Especially in a country which still has so many people living in or near poverty. They view international concern about the Amazon as an ill-disguised effort to hold back Brazil’s development by rich countries which have already trashed much of their own natural habitats.
But the global furore over Mr Bolsonaro’s approach to the Amazon has also given oxygen to a very different view of how to manage the rainforest. It has focused attention on the disparate community of scientists, businesspeople and activists who believe that technological advances could be the key to promoting sustainable development and tackling deforestation.
For them, the key to sidelining the Amazon’s more nefarious actors is to show that the conservation of land can be both economically profitable and environmentally valuable. They see the Amazon as the world’s largest repository of biodiversity and the potential foundation of a multitrillion dollar bio-economy, if scientists have the chance to map and harness the genetic codes of its diverse wildlife.
The argument about sustainability has been running for the three decades since the fate of the Amazon last became a global issue, in the late 1980s and early 1990s. But for many of these scientists, there is a new generation of tools, from genomic sequencing to satellite-tracked reforestation, that can be harnessed to help save the Amazon, an ecosystem that underpins weather patterns across the continent.
“What if we can map and sequence 100 per cent of complex life on the planet? We will unlock a gigantic amount of new innovations and new industries that we can’t even dream of imagining,” says Juan Carlos Castilla-rubio, chairman of Brazil-based Space Time Ventures, a technology company that works on biomass, energy and water risks. “This is what we call a new bio-economy.”
The stakes are much higher now. Some scientists fear the world’s largest rainforest, which plays a vital role in absorbing carbon dioxide emissions and keeping a lid on rising global temperatures, could be approaching a “tipping point”, past which it will not have enough trees to maintain its water-recycling ecosystem.
So far, some 17 per cent of the rainforest has been razed. Until recently, scientists believed that the tipping point would arrive when 40 per cent of the Amazon had been destroyed. But Tom Lovejoy of George Mason University and Carlos Nobre at World Resources Institute-brazil now believe the scales could start to tip when just 20-25 per cent of the rainforest has disappeared.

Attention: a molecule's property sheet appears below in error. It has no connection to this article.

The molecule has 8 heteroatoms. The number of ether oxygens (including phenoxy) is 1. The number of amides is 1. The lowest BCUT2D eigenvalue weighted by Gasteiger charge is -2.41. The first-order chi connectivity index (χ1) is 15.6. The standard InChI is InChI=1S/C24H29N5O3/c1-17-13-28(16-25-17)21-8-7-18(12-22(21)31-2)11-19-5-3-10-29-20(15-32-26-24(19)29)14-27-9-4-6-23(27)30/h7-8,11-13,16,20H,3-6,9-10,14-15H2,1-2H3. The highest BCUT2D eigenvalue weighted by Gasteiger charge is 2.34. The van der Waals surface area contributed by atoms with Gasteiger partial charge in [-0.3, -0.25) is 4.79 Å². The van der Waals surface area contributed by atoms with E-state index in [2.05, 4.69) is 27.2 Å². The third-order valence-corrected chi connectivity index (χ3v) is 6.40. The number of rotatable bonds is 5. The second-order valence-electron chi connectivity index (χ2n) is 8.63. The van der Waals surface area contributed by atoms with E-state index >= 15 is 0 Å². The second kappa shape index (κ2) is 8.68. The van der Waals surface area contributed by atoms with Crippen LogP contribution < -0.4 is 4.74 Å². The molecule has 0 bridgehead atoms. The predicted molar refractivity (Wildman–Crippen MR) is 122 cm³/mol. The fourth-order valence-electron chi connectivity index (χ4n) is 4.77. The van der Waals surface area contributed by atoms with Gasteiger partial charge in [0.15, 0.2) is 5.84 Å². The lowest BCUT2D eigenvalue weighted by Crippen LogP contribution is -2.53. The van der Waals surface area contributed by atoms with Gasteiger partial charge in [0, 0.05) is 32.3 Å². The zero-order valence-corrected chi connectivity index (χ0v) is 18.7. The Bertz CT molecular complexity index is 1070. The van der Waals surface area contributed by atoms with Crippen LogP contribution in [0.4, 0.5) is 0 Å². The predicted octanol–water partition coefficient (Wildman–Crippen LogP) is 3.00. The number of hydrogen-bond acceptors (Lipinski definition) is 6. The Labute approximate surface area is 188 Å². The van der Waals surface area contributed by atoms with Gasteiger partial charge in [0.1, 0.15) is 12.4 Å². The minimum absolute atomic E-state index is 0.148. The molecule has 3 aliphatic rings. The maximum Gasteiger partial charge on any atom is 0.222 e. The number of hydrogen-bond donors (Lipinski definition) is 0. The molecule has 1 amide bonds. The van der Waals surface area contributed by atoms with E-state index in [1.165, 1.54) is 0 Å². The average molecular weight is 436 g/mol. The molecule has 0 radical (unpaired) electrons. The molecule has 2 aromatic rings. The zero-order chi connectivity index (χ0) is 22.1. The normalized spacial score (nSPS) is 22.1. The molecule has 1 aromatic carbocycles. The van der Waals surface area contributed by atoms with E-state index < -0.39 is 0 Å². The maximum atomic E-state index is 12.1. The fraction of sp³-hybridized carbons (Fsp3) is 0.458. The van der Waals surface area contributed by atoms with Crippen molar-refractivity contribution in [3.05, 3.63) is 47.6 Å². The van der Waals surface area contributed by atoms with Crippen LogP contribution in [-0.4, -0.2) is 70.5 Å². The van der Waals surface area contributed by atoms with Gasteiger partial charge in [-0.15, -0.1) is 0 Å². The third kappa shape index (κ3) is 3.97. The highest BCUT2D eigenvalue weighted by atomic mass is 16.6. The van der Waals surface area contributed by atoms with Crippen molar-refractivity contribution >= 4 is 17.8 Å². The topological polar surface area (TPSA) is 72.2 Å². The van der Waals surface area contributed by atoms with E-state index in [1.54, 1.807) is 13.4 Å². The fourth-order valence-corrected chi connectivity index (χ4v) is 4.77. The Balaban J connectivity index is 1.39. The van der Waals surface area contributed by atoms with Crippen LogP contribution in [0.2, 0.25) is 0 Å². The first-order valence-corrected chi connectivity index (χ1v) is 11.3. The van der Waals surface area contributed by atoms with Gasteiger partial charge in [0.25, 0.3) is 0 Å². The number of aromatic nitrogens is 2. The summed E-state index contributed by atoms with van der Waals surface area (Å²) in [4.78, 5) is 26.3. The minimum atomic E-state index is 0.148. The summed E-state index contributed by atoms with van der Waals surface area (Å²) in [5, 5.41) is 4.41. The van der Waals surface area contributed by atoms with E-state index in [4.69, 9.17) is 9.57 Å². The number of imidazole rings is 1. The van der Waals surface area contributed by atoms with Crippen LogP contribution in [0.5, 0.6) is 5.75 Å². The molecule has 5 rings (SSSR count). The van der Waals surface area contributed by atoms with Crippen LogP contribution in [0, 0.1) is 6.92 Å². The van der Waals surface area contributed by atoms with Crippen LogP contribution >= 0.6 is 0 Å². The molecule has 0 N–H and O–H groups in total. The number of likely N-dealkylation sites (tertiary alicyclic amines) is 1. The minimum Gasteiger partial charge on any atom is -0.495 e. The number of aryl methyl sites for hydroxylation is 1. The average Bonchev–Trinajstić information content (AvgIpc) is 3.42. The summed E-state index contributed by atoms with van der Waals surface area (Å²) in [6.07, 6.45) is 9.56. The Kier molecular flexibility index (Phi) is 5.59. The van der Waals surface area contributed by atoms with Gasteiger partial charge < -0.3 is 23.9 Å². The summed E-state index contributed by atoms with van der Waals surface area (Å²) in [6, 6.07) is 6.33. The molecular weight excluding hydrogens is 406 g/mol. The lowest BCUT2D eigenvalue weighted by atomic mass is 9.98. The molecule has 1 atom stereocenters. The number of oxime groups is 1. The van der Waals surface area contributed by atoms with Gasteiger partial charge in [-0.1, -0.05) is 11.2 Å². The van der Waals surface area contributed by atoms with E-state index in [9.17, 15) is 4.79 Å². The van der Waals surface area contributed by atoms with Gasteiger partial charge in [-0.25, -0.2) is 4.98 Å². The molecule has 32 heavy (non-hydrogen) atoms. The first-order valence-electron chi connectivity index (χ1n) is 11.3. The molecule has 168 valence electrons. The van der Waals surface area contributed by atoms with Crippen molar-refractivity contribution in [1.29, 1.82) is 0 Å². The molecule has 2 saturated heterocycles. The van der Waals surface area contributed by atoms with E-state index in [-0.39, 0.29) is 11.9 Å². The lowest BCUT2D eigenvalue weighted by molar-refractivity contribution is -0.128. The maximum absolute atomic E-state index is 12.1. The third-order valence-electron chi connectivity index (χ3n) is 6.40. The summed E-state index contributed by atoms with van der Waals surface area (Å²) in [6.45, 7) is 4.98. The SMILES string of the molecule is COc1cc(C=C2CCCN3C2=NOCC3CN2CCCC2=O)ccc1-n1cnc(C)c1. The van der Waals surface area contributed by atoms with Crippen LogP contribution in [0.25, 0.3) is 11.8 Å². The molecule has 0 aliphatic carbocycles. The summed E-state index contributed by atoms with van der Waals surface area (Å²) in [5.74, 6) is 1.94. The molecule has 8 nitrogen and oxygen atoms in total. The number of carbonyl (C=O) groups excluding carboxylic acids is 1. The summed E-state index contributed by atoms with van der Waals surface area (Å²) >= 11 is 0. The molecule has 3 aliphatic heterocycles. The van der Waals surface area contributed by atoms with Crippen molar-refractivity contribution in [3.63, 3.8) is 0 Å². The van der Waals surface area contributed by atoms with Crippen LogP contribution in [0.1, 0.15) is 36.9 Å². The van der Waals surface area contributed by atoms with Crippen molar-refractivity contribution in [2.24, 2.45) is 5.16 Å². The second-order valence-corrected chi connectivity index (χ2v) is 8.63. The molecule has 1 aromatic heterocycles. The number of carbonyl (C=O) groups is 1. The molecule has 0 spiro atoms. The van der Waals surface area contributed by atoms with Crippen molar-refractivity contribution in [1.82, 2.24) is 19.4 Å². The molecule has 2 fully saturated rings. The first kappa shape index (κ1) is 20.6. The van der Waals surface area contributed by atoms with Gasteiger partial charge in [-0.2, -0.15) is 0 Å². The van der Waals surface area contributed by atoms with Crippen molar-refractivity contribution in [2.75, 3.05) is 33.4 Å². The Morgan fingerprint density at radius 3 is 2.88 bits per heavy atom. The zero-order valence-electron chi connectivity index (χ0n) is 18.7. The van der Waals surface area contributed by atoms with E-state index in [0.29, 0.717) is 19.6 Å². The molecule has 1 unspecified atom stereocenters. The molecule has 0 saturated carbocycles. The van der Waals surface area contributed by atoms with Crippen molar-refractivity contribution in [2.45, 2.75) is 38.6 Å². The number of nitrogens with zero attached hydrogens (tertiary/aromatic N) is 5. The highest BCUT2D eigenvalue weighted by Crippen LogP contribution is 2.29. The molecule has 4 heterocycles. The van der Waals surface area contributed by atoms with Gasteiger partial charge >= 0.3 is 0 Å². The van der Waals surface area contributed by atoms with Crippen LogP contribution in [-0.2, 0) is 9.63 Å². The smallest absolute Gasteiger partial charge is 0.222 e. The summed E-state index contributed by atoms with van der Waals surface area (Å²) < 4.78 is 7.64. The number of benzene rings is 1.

In an airy, open-plan office in a quiet suburb of São Paulo, Mr Castilla-rubio has assembled some of Brazil’s brightest minds, including AI researchers, big data experts and biochemists. They are motivated by the same concern — applying new technological advances to the defence of the rainforest and other threatened areas of Brazil.
“Given the physics involved and what we see in terms of action around the world, I’m afraid there will be runaway climate change leading to catastrophes like major crop failures, water scarcity and social unrest,” says Mr Castilla-rubio. “You can’t predict when or where it will hit the worst, but the signs are all in the same direction, which is irreversibility.”
Central to his group’s activities is the use of big data and satellites to help farmers improve the output of their land and reduce the need to expand their boundaries into protected rainforest. One such project involves using satellites to pinpoint and classify particular types of weeds, which can then be targeted in surgical strikes by herbicide-wielding autonomous drones.
“If you know precisely where and what the weeds are, you can use one 30th the input of herbicides. That means you pollute just one 30th of what you would have before,” he says.
Similar technologies are now being adapted across Brazil by farmers who are conscious both of environmental sensitivities and the importance of making farms more efficient and resilient to increasingly extreme weather.
“The point is we know we have to preserve. Everyone knows this. Farmers know this. We know we don’t have more earth to open,” says Edwin Montengro, a macadamia nut farmer, who is using bio-fertilisation techniques to improve the quality of his soil and crops.